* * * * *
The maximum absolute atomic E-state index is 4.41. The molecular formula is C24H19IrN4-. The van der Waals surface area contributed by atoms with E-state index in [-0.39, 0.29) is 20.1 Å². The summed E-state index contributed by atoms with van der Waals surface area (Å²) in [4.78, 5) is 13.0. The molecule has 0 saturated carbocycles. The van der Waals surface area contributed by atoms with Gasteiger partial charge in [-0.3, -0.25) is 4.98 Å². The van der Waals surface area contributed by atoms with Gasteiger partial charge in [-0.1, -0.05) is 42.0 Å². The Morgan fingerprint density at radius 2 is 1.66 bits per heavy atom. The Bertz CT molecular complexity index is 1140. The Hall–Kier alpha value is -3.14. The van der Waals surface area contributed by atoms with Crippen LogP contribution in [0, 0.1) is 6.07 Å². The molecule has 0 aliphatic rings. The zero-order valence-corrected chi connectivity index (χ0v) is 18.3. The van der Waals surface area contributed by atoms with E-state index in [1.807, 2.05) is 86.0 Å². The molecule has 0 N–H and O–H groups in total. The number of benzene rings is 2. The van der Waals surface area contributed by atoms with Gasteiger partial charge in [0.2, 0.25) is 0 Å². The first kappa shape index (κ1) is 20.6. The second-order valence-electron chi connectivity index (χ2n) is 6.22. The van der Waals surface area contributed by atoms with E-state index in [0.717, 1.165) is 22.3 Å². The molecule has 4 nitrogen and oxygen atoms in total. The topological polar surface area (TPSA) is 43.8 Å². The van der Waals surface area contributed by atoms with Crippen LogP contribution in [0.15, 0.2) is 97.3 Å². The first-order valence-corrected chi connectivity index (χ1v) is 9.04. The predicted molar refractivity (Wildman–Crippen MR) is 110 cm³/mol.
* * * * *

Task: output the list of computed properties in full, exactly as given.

The maximum absolute atomic E-state index is 4.41. The molecular formula is C24H19IrN4-. The van der Waals surface area contributed by atoms with E-state index in [-0.39, 0.29) is 20.1 Å². The summed E-state index contributed by atoms with van der Waals surface area (Å²) in [4.78, 5) is 13.0. The molecule has 0 saturated carbocycles. The van der Waals surface area contributed by atoms with Gasteiger partial charge in [-0.3, -0.25) is 4.98 Å². The van der Waals surface area contributed by atoms with Gasteiger partial charge in [-0.1, -0.05) is 42.0 Å². The Morgan fingerprint density at radius 2 is 1.66 bits per heavy atom. The Bertz CT molecular complexity index is 1140. The Hall–Kier alpha value is -3.14. The van der Waals surface area contributed by atoms with Crippen LogP contribution in [0, 0.1) is 6.07 Å². The molecule has 0 aliphatic rings. The zero-order valence-corrected chi connectivity index (χ0v) is 18.3. The van der Waals surface area contributed by atoms with E-state index in [1.807, 2.05) is 86.0 Å². The molecule has 0 N–H and O–H groups in total. The number of benzene rings is 2. The van der Waals surface area contributed by atoms with Gasteiger partial charge in [0.2, 0.25) is 0 Å². The first kappa shape index (κ1) is 20.6. The second-order valence-electron chi connectivity index (χ2n) is 6.22. The van der Waals surface area contributed by atoms with E-state index in [0.717, 1.165) is 22.3 Å². The molecule has 4 nitrogen and oxygen atoms in total. The topological polar surface area (TPSA) is 43.8 Å². The van der Waals surface area contributed by atoms with Crippen LogP contribution in [0.15, 0.2) is 97.3 Å². The first-order valence-corrected chi connectivity index (χ1v) is 9.04. The predicted molar refractivity (Wildman–Crippen MR) is 110 cm³/mol.